THERE are many ways of getting involved in the ownership of a racehorse.
For Ballarat resident Graham Biggs and his ‘Biggsy’s’ syndicate, getting the share of leading Melbourne Cup fancy Dandino came about through a chance meeting with Australian Thoroughbred Bloodstock principal Darren Dance at the Darwin Cup.
“He was standing in the circle and started talking about Dandino,” Biggs said.
Dance told Biggs, who was in Darwin with friends to watch their galloper More Bubbly run, that he had a 2 per cent share in the English-trained globetrotting Dandino available and asked whether he would be interested in taking it up.
For a relatively small amount, Biggs and a group of friends could become part-owners of a racehorse contesting not only Australia’s biggest race, but some of the world’s most prestigious feature events.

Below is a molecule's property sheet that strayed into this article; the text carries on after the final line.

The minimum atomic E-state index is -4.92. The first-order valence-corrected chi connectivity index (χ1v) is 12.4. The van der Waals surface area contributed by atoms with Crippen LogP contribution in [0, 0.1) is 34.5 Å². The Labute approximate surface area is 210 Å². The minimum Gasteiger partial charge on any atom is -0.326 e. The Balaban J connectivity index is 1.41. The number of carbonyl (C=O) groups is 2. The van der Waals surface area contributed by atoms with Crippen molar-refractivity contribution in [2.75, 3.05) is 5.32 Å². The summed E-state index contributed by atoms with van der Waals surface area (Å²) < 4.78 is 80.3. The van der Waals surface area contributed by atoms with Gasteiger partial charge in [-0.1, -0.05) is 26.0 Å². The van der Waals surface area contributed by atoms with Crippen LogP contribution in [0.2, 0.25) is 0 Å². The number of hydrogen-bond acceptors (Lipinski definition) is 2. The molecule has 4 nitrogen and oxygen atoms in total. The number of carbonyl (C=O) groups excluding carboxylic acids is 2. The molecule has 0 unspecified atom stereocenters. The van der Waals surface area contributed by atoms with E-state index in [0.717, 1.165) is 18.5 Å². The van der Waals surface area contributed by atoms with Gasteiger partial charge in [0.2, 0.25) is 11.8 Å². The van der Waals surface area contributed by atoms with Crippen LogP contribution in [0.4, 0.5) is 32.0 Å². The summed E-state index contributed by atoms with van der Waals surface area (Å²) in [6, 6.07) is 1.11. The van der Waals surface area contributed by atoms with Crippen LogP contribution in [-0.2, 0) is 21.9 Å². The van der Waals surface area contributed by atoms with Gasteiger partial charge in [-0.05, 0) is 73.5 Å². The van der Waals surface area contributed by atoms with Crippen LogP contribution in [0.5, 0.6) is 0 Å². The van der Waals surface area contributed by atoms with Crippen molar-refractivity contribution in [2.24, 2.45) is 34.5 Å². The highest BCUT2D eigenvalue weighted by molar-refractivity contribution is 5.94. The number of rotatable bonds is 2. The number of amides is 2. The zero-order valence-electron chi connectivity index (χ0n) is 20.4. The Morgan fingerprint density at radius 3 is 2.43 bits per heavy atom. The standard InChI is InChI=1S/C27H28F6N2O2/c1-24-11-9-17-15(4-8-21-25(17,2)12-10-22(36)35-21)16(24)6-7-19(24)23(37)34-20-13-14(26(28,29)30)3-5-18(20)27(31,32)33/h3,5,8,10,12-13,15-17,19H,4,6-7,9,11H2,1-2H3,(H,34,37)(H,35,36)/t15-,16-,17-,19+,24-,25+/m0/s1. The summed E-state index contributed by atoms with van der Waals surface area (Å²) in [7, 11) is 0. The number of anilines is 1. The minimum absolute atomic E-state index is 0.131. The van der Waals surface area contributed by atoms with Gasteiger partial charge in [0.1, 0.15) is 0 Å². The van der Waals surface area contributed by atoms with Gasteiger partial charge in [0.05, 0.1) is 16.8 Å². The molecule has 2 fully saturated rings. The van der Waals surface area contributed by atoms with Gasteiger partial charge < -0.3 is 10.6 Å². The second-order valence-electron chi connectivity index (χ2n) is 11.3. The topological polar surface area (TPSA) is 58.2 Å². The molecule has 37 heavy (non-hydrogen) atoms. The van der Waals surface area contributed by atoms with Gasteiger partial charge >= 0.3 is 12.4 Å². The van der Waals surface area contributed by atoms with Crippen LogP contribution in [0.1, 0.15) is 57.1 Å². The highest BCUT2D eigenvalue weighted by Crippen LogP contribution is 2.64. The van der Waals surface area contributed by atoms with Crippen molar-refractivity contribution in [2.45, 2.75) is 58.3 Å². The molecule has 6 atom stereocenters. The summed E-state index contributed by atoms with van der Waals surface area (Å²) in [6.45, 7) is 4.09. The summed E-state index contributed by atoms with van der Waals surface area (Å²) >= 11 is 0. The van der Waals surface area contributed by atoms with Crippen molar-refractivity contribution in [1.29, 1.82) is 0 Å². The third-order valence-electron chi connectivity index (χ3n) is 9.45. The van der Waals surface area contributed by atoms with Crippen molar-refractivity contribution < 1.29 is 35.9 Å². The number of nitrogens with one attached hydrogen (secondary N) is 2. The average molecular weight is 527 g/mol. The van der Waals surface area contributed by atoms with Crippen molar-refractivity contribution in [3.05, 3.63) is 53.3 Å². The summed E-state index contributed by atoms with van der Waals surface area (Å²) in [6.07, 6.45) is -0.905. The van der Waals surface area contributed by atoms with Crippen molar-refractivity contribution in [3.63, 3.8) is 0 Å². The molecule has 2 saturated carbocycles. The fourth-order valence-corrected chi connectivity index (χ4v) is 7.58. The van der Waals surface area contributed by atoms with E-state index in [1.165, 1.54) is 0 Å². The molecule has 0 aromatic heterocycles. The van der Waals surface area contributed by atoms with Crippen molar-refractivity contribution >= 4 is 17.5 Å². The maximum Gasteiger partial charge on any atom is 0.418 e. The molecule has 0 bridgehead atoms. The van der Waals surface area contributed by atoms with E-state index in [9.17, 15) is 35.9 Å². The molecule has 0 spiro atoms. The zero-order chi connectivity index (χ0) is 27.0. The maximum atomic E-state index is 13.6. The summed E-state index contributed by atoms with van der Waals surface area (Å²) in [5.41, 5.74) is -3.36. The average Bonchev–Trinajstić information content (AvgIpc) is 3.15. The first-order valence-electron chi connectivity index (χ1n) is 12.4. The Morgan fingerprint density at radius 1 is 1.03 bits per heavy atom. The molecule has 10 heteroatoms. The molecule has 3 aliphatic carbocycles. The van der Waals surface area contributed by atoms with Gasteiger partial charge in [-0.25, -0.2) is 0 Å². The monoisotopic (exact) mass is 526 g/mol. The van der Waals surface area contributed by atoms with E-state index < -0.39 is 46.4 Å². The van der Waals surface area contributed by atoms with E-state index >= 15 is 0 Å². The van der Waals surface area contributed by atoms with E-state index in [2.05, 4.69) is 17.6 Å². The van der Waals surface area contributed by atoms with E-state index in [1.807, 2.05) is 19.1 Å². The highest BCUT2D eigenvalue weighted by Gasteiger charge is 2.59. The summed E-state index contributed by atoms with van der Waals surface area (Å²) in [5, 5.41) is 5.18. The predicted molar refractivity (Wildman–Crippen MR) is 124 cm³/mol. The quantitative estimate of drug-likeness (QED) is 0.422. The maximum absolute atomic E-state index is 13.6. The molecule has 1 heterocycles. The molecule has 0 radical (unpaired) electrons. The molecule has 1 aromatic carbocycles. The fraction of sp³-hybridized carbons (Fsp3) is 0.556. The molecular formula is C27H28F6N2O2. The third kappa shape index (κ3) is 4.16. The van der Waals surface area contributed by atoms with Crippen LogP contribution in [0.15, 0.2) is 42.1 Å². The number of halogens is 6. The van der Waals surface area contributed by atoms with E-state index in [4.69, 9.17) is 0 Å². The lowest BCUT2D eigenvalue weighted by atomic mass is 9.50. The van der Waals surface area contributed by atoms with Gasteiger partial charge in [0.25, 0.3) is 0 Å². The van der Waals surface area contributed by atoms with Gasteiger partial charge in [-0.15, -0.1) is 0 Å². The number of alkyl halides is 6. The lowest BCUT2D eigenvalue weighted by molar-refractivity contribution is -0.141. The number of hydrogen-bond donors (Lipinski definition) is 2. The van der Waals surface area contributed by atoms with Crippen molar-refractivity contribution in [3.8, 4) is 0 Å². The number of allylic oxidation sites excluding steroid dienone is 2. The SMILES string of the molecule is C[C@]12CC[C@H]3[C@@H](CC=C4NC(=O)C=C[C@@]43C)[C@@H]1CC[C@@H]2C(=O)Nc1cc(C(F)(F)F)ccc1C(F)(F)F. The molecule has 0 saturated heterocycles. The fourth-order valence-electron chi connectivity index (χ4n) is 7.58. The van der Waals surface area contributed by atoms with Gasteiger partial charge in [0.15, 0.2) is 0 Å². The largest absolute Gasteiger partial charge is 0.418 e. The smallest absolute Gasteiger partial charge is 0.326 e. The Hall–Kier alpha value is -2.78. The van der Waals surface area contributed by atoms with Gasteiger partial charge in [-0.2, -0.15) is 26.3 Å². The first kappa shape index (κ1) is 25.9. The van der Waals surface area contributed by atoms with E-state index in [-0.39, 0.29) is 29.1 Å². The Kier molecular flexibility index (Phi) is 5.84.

It didn’t take Biggs too much convincing.
“All agreed and when they got home there was a bill for $20,000,” he said.
So among the list of 20 owners for Dandino, there now appears ‘Biggsy’s’.
The syndicate comprises 10 shares, with several of the stakeholders now having ties to Learmonth Football Club, of which Biggs was president at the time.
Along with Biggs and his wife Fran there is Garry Murnane, Neil and Liz Bourke, Justin Marshman and Justin Kroussoratis, Gary Wilson, John and Lindy Mahney, Darren Woodyatt, Peter Ryan, Carl Briody and Mick McDonald.
What a ride it has been since then.
Dandino, in the care of English trainer Marco Botti, has had two starts for a win in the US St Leger, 2700m, and second in the Caulfield Cup 2400m.
“We’re pinching ourselves,” Biggs said.
He said although holding a small share in Dandino, Darren and Liz Dance were “fabulous” and made them feel as important as the big owners.
And as far as Melbourne Cup Day goes: “this is the day we’ve all been waiting for. We’ll all be there,” Biggs said.